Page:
iPhone + iPad Gems: Boss Battles, Dark Meadow, Gyro13 + High Flyer Death Defyer
Welcome to this week’s gaming edition of iPhone + iPad Gems! This roundup includes a top-down space shooter, a beautiful first-person action game, a side-scrolling helicopter rescue game, and a skydiving title.
Dark Meadow is truly the standout title in this collection. This rich and engrossing game looks beautiful, and actually has a plot, besides.
Backflip Studios’ latest release is Boss Battles (Free, version 1.0) for iPhone and iPod touch, also available in a free HD version designed for the iPad. We really liked the idea behind the game, which is advertised as getting you right to the “good part” of a top-down shooter: the end-of-level boss fights. Unfortunately, the description is not entirely accurate, as each of the eight levels still requires fighting through minions on the way to the different bosses.
The game’s controls are about as simple as it gets. Holding down with one finger fires your weapons, and moving that finger around the screen moves your ship. Because Boss Battles is a “bullet hell” style game in which you’re constantly dodging projectiles, there’s no reason to ever relent on your assault; your finger never needs to leave the screen. Defeating bad guys earns you diamonds, which are in turn used to upgrade your ship’s features including weapons and “pods,” which are add-ons such as shields and weapon-doublers. At the beginning of each level, you have the opportunity to customize those settings. You can beat each level multiple times, with a reward that increases for the first few run-throughs. This makes it easy to earn lots of diamonds and quickly trick out your ship. Naturally, Backflip Studios offers in-app purchases to speed this process up.
Boss Battles’ graphics are pretty well done. We liked the backgrounds, which are flat and seemingly hand-drawn images with parallax-scrolling layers. In terms of sound, there’s not a lot of variety: the menu has its own instrumental track, with all eight levels sharing a second one. There’s a typical blaster noise when firing your weapons—pretty much all the time—and you hear it when the bad guys blow up as well. The issue is really with the gameplay: while Boss Battles is somewhat fun at first, the game is rather brief and ultimately, pretty unfulfilling. None of the bosses are particularly hard to beat, even at higher difficulty levels, and there’s not much strategy; you simply hold down your finger and try to avoid getting shot. We wish that the game was better executed, as the concept has some real potential. For free, there’s no harm in downloading the game, so long as you don’t expect more than an hour’s worth of entertainment. It’s also odd that there are separate iPad and iPhone/iPod touch versions, especially since both are free. Overall, Boss Battles earns a limited recommendation. iLounge Rating: B-.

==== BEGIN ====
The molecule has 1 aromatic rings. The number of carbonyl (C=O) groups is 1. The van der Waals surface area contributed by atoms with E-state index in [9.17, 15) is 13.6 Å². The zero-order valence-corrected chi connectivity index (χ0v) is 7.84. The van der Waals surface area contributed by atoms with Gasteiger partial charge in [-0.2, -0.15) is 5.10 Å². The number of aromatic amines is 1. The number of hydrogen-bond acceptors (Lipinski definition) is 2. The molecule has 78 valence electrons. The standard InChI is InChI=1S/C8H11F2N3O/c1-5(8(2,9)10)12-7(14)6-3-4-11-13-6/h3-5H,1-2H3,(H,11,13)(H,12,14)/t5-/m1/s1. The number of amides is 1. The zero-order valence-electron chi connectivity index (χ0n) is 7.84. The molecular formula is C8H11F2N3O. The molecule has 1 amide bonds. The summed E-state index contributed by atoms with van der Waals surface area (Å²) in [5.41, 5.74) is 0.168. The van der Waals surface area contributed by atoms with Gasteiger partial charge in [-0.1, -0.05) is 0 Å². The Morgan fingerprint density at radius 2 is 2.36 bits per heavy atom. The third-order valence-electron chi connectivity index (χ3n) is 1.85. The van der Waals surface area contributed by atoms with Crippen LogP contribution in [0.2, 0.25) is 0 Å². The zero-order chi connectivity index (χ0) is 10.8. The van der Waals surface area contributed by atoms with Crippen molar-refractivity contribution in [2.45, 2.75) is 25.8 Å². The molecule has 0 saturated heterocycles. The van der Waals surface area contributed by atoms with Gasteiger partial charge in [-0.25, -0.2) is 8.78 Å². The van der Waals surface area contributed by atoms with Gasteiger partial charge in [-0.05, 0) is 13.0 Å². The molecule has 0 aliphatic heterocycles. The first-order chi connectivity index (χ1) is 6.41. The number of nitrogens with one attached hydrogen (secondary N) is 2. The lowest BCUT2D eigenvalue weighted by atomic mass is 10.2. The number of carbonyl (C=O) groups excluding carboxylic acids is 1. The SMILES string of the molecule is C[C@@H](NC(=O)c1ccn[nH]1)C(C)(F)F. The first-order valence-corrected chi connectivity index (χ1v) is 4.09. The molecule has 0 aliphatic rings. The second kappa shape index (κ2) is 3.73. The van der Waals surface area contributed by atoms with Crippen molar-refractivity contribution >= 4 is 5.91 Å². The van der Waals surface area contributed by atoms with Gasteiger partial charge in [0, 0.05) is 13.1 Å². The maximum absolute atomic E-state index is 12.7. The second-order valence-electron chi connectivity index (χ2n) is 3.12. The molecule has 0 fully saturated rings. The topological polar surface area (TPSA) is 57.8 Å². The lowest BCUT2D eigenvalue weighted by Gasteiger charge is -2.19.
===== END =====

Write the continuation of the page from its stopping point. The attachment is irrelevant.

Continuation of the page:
The most impressive game in this roundup—on several levels—is Phosphor Games’ Dark Meadow ($6, version 1.0.1), a title that works supports all of Apple’s current mobile devices. It got our attention right away when we saw that it’s based on Unreal Engine 3, the development package behind the awesome graphics of Infinity Blade, a game that we have loved since its release. Dark Meadow actually shares quite a few elements with Infinity Blade, so although we’d be hesitant to call this game a knockoff, it’s clear that the developers drew inspiration from the earlier and very successful title.
Dark Meadow has a rich plot, all of which is experienced from a first-person perspective. You awake in an abandoned hospital room, unaware of how you got there. A man in a wheelchair speaks to you before leaving you to your own devices. After his departure, the exploration begins, and his disembodied voice is a frequent companion. Notably, like Infinity Blade, the game doesn’t allow for free movement: you can turn in any direction, but to actually move, you must tap on a glowing green area of the floor. You can also touch sacks of gold and small gems that are spread throughout the game to pick them up. Branching pathways and items with stories behind them make the exploration a little more interesting than in Infinity Blade.
Battles quickly begin once you leave the room. As you tap your way down the hallway, enemies appear at seemingly random intervals. There are a multitude of different creatures, each with different attributes. Some are armored and capable of absorbing a lot of damage, while others are lithe, fast monsters who take fewer blows before succumbing. The origin of these beasts is unknown, although clues begin popping up as you play through the game.